As one steps back and takes in the full view of a large genealogical ancestry tree you cannot help yourself by occasionally being overwhelmed with the enormous amount of people that must be sorted through to find an adoptees birth parents.
Even armed with several genetically linked cousins, a bit of luck, and a lot of patience, it can still become a big task to take it all in and try and sort through the possibilities. On Ancestry.com I like to switch the view, occasionally, to “list all people” in the tree. Armed with the non-identifying information of the birth mother or father I then try and search each page quickly, using the “find” feature of the individual web browser I am using. Then I will go to the next page of people and perform the same search. For instance the date someone is supposed to have been born, or a parent of his or hers was to have passed away.
Using this methodology I can then further sort the possibilities by checking their place of birth. Sometimes that is enough to take a thousand people in a tree and quickly scan about two-dozen pages for dates, names, or locations. Even I will forget the hundreds of facts in a tree and must occasionally set aside the genealogy for a good old fashion sorting of what facts have been collected so far.
What may initially may have looked like an enormous task can be quickly scanned for details you are looking for without having to focus on a tree and trying to remember which branch you scanned or looked at during our construction of the tree. It is almost worthless to do it within that view, as you can easily lose your place and track where information was skipped or not included in your review.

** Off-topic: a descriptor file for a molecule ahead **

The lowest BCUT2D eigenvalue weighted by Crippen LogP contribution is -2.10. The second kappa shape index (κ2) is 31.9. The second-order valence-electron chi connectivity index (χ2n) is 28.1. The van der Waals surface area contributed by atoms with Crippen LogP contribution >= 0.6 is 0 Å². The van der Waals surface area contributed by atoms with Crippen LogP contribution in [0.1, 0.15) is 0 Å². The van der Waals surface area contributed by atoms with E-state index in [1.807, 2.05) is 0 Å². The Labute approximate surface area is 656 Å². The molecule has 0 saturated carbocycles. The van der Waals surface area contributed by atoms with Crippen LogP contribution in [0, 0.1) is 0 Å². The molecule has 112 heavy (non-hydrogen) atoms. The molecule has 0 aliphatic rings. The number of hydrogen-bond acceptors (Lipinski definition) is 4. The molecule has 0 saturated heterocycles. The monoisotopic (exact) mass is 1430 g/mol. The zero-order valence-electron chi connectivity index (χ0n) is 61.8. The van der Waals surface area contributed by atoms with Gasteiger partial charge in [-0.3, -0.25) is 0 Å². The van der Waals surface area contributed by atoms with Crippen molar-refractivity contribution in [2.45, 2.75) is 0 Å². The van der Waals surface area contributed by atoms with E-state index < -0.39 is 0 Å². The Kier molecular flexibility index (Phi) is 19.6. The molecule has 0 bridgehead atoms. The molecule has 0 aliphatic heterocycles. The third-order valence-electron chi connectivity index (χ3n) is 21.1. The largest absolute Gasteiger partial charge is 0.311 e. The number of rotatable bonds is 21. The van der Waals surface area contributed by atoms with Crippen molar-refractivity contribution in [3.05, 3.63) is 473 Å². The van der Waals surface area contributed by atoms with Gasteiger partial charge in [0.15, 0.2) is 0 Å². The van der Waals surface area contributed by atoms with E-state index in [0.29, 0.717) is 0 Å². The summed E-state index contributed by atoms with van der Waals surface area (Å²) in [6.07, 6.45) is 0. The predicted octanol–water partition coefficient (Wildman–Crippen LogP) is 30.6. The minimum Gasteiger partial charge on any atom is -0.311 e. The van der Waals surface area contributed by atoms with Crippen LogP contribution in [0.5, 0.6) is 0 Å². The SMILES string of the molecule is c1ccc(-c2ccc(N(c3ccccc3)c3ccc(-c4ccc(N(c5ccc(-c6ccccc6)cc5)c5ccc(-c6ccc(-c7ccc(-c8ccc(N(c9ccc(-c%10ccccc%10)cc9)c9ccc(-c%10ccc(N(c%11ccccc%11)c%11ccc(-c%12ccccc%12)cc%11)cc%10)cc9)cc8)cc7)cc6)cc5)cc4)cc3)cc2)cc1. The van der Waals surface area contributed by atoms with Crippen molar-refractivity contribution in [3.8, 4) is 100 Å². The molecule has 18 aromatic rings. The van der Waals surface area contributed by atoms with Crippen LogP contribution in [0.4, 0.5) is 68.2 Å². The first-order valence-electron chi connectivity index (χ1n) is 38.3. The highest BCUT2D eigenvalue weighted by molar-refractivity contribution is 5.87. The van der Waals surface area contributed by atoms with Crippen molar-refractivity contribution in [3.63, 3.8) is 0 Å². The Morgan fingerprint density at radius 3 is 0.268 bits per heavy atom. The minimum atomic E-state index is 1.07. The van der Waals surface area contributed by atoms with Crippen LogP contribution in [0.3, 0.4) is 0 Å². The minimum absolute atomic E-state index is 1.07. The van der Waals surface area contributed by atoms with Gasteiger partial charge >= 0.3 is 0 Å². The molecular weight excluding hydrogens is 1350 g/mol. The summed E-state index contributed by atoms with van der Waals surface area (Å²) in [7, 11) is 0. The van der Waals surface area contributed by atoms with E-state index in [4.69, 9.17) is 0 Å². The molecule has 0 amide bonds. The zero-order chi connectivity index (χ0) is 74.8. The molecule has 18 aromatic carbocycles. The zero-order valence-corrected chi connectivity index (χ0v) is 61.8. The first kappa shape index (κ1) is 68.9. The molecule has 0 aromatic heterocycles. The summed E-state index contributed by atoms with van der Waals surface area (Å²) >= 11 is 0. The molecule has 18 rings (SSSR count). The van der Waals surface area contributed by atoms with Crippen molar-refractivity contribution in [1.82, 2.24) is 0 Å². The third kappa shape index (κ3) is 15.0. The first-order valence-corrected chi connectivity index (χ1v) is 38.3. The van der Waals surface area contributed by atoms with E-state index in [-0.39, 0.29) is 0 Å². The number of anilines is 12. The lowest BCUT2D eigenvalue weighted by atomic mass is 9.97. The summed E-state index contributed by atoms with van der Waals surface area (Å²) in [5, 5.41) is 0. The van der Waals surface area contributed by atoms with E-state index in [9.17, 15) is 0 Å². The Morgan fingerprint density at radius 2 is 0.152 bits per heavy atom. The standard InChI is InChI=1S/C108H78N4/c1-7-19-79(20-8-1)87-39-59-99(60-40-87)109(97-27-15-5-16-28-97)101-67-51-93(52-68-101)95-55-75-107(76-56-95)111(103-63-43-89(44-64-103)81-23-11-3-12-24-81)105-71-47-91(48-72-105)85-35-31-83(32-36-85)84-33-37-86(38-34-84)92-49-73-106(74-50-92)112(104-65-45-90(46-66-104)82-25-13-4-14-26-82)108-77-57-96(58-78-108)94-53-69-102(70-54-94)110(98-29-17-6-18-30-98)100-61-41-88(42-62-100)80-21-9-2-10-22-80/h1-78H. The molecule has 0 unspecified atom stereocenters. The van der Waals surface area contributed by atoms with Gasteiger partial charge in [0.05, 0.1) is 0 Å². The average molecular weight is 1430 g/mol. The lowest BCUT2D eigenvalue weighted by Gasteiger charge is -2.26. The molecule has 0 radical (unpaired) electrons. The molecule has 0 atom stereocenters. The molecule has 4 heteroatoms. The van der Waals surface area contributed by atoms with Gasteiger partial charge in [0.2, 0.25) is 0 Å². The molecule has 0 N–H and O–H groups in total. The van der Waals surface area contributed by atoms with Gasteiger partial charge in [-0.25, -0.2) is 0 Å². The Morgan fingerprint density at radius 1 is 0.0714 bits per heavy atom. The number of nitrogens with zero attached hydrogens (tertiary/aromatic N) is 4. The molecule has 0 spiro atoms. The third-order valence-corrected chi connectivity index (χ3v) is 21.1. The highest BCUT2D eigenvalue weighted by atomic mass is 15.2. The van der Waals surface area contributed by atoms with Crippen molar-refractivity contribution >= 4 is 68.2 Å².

Always look for ways to manipulate the information and sort it quickly, rather than make your eyes spin in circles looking. Sorting out as I described before, I will stop to take note of individuals who are suspiciously close to the non-ID information I have on the adoptee. Once I have gone through everyone in a tree I will usually then go back to those suspect individuals and try and see if any more patterns emerge from our clues.
There are occasions where the clues we have are extensive enough that so many brothers or sisters of the adoptees birth mother are known. In those cases, it is almost like we are solving a riddle.
In my youth, I played strategy games with friends. One of the things I enjoyed the most was trying to follow a particular scenario of events I knew would transpire, but change up my actual strategy to trip up my friends. Complex and abstract thinking help you plan a few moves ahead and the same is no different in how one acquires knowledge or sorts out the myths from the facts.
The non-identifying information can be exaggerated or distorted to try and lure any future searcher from finding someone. If I can detect a pattern in the stretched truths, they can actually emerge as a clear path to those who may not have wanted to be found. Know that in most cases, people were relaying this information because they were in a frightening situation, typically at a very young age. The reasons may have had nothing to do with the adoptee more than it was for close relatives who may have known nothing about the pregnancy being covered up before relinquishment of a child occurred.
It may sound abstract what I am describing, but when you are in the thick of a search patterns in the chaos do emerge and show the way. Sometimes you consciously know what to do. Other times you follow your gut and it leads you toward the truth. Either way, it is good to keep your notes sharp and your failures well documented.